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Moss Gardening
How to Create, Grow and Care for a Moss Garden

This plant requires or will tolerate shade during the heat of the dayThis plant may not tolerate any direct sunlightThis plant will tolerate some drought, but benefits from periodic wateringThis plant needs a thorough, deep weekly watering, Double icons require boggy or wet conditionsWhite flowering plantYellow flowering plant
Mosses grow naturally in most temperate areas of the world.
They are primarily found growing in lightly shaded areas or where there are periods of sun in the morning
or late afternoon. Some species grow well in extremely deep shade.
Mosses thrive in moist, average soil.
Most mosses will survive periods of drought and quickly regenerate once water becomes available again.
As a group, they withstand heat and cold, grow slowly and live a long time.

Horace the Garden Gnome

What is Moss?

Like ferns, mosses grow from spores.
The spores develop green threadlike branches called protonema, rather than true roots.
The protonema push into the ground (or in some cases, attach to a surface)
and then eventually develop the tiny flat leaves.
Thousands of these plants will bunch together to make a single patch of moss.
The protonema serve primarily to anchor the moss to the growing surface.
Mosses obtain all their nutrients from the air rather than the soil, which is why it is able to grow on rocks!

Moss in the Landscape

The Japanese have used moss in their traditional gardens for centuries, but it is only now beginning to gain popularity and acceptance in this country. True mosses, club mosses and peat mosses can be found
in a wide range of rich colors, fine textures and unique appearances.
They make an excellent ground cover for shade gardens, accents for rock gardens and water features,
and are a low-maintenance alternative to grass lawns.
Mosses will grow on rocks, between paving stones, over logs, in soil, or any shady spot where other plants won't grow.
The compact nature and slow growth of many mosses make them very usable for creating a beautiful indoor landscape in a terrarium!

Growing Requirements of Moss

There are four factors that will determine your success or failure at growing moss in your landscape.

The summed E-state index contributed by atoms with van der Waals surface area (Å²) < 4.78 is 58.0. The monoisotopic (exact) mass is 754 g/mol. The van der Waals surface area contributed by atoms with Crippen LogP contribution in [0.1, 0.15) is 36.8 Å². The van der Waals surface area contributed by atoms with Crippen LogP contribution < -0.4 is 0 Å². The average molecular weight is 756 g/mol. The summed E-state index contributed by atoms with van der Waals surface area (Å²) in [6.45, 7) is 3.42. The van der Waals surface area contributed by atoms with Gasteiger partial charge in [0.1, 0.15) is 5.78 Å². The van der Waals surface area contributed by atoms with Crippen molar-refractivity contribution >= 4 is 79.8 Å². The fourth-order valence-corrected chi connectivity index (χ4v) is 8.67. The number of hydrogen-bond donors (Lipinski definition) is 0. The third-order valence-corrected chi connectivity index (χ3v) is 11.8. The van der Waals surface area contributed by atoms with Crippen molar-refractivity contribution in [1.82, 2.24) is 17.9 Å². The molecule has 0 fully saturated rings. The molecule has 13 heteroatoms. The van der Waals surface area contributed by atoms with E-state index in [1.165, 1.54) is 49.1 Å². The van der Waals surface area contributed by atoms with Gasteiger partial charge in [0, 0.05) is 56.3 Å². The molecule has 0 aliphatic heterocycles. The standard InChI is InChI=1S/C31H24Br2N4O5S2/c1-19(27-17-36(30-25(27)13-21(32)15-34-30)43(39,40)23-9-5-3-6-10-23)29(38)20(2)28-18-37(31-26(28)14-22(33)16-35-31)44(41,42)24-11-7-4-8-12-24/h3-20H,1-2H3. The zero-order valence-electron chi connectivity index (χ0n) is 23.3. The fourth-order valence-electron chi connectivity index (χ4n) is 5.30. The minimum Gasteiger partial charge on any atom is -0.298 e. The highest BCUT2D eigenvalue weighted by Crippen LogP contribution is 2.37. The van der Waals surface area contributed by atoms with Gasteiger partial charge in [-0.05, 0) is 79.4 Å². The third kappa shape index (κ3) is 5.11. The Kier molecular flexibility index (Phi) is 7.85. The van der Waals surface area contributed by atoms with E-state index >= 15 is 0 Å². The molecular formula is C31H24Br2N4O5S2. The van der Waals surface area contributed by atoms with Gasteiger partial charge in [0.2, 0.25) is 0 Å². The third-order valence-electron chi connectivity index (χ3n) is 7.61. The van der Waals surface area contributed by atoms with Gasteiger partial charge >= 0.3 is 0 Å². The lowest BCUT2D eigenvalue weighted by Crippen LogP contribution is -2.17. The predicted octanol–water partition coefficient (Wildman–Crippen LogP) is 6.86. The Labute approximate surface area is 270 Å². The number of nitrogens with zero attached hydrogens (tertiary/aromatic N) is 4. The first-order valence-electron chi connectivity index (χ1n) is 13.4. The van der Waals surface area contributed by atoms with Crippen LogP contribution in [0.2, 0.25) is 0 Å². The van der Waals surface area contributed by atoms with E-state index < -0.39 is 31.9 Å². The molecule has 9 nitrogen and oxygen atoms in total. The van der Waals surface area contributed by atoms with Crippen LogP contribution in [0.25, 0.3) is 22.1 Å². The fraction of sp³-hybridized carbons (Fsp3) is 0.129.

Moss requires acid soil, shading, sufficient moisture, and humidity.
Soil pH
Mosses prefer acidic soils with a pH between 5.0 and 6.0. They will probably not survive if the pH is higher than 6.5!
(Testing kits are available at most nurseries and home centers. They are inexpensive and easy to use easy to use...)

The pH can be adjusted by the addition of sulfur (liquid or granular) or peat moss to the soil prior to planting.
Shading
Most mosses prefer a medium to fairly dense shade. A bit of morning sun will help
to intensify the color of the moss but direct, hot afternoon sun will burn it.
Very few mosses will survive in full sun. The ideal growing locations are northern or eastern facing slopes or wooded areas.
When choosing the planting area, be sure to consider the sun's location during all four seasons.
(An area that is fully shaded now may be in full sun by mid summer!)
Sufficient Moisture
Once established, moss will tolerate periods of drought, but it prefers constant moisture.
However, if the moss is to survive, it is absolutely imperative that the area is kept constantly moist
for at least the first three weeks following transplanting.
Humidity
Because moss obtains its nutrients from the air, humidity is very important, but it is very hard to control.
If the area is kept moist enough there will naturally be a certain amount of humidity in the growing zone.
Water features will increase the humidity in the immediate area of the feature,
but the best method is probably to install an automated misting system.

Planting Moss

Moss plants need a firm soil bed rather than loose, fluffy soil, so if the area has been cultivated recently it should be tamped down lightly prior to laying your moss. Remove any debris, plants or leaves (moss doesn't like compost).

Lay the sections of moss on the soil and tamp them firmly into position. (I lay a square piece of plywood over the patch and step onto it to create even pressure). If you purchase moss in a pot, firm the surrounding area then dig a planting hole the exact size of the pot. (No roots, remember?)

If you want to grow your moss on a rock or log, mix up some regular old mud and spread it on the surface you want to cover before pressing the moss into place.
Water regularly and thoroughly for the first 3 weeks.

Where to Get Moss

Unfortunately, at this time there are not many different types of moss available for sale.
Many nurseries don't carry it at all..... The easiest way to acquire moss for the garden is to transplant
a strip from your own or a neighbor's woods (With their permission, of course!).
It is best to remove the moss attached to a layer of the material it is already growing on to avoid excess damage to the protonema.
I use a square shovel to cut the edges of the patch I am after, then try to scoop an inch of soil with the moss.
Mosses which grow on rotting wood will most likely require a rotting wood surface to survive.
If possible, remove it still attached to the wood or gather some of the rotted material for the planting area.
If all else fails it will probably grow for you on packed garden bark mulch.
Remove moss from rocks carefully, with a wide putty knife.

Propagating Moss

Take a clump of healthy moss and crumble it into your blender.
Add 2 cups of buttermilk and 2 cups of water
Blend at the lowest speed until it is completely mixed and the consistency of a thin milk shake. (add water if necessary)
Paint the mixture onto rocks, pots or statuary, or simply pour it on the ground wherever you'd like your moss to grow!


Burl with many Mosses
Several species of Moss Growing on a Burl